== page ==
Rochester, MN (KROC AM News) - A Rochester state lawmaker has decided not to run for re-election next year.

Representative Kim Norton has represented her district since she was first elected in 2006 and in making her announcement Thursday, said  “the time is right for me to move on to other endeavors. “

Norton was a member of the Rochester School Board before becoming the first woman and Democrat to represent the House district. She has held leadership positions in her Caucus including assistant majority and minority leader. Norton was also very involved in the formation of the DMC legislation, ensuring the city would have the final say in all of its public policies and spending. She was well-known for working with Republican lawmakers on various bills during legislative sessions. She ran unopposed in last year’s election.

Other significant legislation she was involved in included Primary Seat Belt, Radon Resistant Home Construction, Teen Graduated Drivers Licenses,  Autism Insurance Coverage and Early Diagnosis/Intervention, reinstating Newborn Screening laws, Good Samaritan Protections, Dental Therapy, the Freedom-to-Breath Act, Bilingual Education Recognition/Credits, Statewide Health Improvement Program/Health Care Reform legislation.

Norton also co-chaired the Childhood Obesity Working Group since its inception and also serves on numerous special committees such as Non-Emergency Medical Transportation, and the Child Support Task Force. She has been appointed to represent Minnesota on both the National Council of State Legislatures (NCSL) & Council of State Governments (CSG), is a Women In Government (WIG) state representative and was chosen as a CSG Bowhay Institute for Legislative Leadership Development (BILLD) Fellow during her second term of office.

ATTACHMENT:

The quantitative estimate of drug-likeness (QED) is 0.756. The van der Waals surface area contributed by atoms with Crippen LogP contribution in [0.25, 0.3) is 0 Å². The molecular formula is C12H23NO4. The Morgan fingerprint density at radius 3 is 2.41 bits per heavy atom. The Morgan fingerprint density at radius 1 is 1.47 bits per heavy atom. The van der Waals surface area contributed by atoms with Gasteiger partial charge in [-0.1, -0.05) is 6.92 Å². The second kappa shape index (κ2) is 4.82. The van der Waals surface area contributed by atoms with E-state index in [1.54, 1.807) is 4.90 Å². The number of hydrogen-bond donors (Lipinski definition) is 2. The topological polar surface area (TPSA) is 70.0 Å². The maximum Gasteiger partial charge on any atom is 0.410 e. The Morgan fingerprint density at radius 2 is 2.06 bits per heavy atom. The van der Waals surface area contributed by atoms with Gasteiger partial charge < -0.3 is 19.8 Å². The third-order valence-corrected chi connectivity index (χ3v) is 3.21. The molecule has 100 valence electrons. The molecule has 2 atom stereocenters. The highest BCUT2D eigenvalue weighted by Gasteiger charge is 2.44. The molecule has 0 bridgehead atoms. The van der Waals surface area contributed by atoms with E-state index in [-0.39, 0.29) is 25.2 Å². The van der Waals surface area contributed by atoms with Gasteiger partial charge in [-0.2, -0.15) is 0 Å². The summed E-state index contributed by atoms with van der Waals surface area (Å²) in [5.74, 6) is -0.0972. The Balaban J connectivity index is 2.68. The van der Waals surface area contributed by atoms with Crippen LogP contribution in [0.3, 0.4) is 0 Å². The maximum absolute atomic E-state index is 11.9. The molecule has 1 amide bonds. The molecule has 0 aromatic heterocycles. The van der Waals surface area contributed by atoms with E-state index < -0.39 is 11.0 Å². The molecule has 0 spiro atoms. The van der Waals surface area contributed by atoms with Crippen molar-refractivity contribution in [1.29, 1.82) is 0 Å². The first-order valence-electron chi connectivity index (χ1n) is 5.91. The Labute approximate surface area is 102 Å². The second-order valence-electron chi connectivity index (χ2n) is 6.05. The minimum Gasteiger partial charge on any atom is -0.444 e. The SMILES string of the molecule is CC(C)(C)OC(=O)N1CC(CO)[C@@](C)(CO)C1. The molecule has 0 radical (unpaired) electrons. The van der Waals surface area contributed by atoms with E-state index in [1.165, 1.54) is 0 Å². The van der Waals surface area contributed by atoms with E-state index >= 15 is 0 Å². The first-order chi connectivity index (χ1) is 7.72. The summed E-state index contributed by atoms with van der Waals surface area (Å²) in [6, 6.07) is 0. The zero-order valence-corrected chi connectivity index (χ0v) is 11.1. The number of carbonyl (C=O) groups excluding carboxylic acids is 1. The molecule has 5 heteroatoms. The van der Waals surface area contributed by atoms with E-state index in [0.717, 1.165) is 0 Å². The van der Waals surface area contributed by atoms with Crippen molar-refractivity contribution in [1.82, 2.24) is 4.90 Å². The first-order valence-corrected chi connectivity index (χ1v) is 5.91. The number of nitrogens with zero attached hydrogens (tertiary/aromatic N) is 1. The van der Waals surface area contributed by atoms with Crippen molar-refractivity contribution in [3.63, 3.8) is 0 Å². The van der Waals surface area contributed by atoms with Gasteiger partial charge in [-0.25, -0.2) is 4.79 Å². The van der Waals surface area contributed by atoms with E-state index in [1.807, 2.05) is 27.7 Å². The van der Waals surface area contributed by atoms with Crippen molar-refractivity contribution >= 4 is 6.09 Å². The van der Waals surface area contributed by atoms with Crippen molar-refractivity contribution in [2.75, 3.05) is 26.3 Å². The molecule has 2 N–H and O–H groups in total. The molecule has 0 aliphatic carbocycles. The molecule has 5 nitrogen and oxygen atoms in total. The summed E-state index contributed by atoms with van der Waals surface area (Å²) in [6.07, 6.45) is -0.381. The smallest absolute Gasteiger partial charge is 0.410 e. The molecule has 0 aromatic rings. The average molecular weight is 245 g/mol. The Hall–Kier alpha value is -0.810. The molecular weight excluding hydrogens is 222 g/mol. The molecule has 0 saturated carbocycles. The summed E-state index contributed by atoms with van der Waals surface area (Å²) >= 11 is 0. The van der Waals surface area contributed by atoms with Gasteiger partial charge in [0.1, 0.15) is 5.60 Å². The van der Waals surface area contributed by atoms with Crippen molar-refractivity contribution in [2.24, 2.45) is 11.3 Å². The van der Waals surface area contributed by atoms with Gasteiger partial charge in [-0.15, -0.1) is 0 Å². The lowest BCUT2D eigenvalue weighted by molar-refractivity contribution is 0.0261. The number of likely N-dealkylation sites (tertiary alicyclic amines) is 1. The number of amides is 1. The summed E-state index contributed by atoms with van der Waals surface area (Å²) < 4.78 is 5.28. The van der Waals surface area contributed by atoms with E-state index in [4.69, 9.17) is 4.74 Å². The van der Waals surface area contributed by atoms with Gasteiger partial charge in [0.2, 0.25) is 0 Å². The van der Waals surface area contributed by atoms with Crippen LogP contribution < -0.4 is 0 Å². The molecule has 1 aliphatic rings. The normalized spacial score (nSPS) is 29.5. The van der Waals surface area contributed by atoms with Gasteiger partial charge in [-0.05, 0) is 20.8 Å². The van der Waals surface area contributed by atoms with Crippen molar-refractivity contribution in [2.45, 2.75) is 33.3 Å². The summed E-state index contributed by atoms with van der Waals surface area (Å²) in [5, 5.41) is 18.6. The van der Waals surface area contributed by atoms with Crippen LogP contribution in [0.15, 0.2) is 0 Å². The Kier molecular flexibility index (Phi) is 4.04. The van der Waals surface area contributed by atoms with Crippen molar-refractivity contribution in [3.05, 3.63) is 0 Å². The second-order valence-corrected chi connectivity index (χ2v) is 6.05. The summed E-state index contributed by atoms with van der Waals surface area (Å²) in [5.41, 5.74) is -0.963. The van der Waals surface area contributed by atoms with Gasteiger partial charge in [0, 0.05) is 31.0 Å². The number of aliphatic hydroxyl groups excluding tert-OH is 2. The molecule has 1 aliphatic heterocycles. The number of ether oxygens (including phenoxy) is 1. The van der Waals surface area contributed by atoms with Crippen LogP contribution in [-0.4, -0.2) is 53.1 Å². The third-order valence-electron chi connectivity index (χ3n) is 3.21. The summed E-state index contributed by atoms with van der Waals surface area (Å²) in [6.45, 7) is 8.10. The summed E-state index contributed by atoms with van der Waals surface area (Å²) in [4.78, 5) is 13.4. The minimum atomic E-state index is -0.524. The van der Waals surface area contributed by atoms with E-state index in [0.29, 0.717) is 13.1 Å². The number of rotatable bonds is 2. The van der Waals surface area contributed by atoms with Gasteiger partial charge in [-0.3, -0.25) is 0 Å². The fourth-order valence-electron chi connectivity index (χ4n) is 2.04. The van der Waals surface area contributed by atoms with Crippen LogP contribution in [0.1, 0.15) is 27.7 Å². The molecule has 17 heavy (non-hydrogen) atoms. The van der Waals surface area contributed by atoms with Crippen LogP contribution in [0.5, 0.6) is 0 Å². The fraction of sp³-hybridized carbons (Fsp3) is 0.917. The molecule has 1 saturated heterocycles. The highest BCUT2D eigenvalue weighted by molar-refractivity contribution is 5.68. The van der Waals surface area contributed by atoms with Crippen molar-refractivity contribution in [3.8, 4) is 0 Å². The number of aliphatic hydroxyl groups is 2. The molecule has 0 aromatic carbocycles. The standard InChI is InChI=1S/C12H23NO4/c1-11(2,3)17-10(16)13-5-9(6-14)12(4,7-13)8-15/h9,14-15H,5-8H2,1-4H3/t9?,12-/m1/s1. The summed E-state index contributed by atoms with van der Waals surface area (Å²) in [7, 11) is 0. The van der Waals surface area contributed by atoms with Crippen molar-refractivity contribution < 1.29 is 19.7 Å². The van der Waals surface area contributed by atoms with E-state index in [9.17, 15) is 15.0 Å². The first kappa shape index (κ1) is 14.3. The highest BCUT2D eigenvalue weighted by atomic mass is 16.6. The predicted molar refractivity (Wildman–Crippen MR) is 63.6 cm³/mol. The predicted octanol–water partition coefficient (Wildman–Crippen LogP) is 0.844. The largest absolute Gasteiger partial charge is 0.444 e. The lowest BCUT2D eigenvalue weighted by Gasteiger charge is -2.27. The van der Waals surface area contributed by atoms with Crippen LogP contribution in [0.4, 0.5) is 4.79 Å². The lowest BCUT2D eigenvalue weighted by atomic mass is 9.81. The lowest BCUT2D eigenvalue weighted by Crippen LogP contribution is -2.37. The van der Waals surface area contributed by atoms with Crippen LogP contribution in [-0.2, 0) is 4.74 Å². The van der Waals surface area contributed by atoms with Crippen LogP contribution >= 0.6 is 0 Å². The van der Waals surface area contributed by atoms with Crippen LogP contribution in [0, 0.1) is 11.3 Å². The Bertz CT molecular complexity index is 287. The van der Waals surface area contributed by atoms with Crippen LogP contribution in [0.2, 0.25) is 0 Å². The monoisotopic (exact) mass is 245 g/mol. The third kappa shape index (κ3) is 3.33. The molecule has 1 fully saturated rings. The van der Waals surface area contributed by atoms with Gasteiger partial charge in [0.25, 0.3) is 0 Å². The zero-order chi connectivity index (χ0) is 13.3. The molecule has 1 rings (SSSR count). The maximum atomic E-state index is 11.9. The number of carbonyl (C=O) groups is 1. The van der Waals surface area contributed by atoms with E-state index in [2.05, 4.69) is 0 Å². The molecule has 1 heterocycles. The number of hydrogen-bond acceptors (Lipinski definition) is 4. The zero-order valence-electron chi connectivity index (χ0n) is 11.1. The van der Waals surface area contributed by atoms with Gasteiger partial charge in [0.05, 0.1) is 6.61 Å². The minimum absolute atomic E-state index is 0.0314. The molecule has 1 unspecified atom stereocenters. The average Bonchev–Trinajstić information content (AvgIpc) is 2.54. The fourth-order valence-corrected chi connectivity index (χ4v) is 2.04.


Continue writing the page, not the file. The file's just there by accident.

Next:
Most recently Norton received training at the University of Arizona’s National Institute for Civil Discourse (NICD) in an effort to improve political climate and civility among legislators across the country. Building relationships, listening and communicating with individuals who have different viewpoints is key to changing the political climate in our state and country.  Norton has a ten year tradition of open communication with her constituents as exemplified by her monthly coffee hours and open door policy.  She intends to continue her involvement in the NICD effort after her retirement from the Minnesota Legislature.

“I will certainly miss my colleagues and the many friends I’ve made in St. Paul.  The staff is incredibly talented and the advocates’ passion for their clients is inspiring.  My dedicated campaign volunteers and friends have been with me every step of the way and I owe them my eternal gratitude. I’m ready for a change and just trust that new opportunities await that will be fulfilling for me in the years to come and I look forward to discovering them!”

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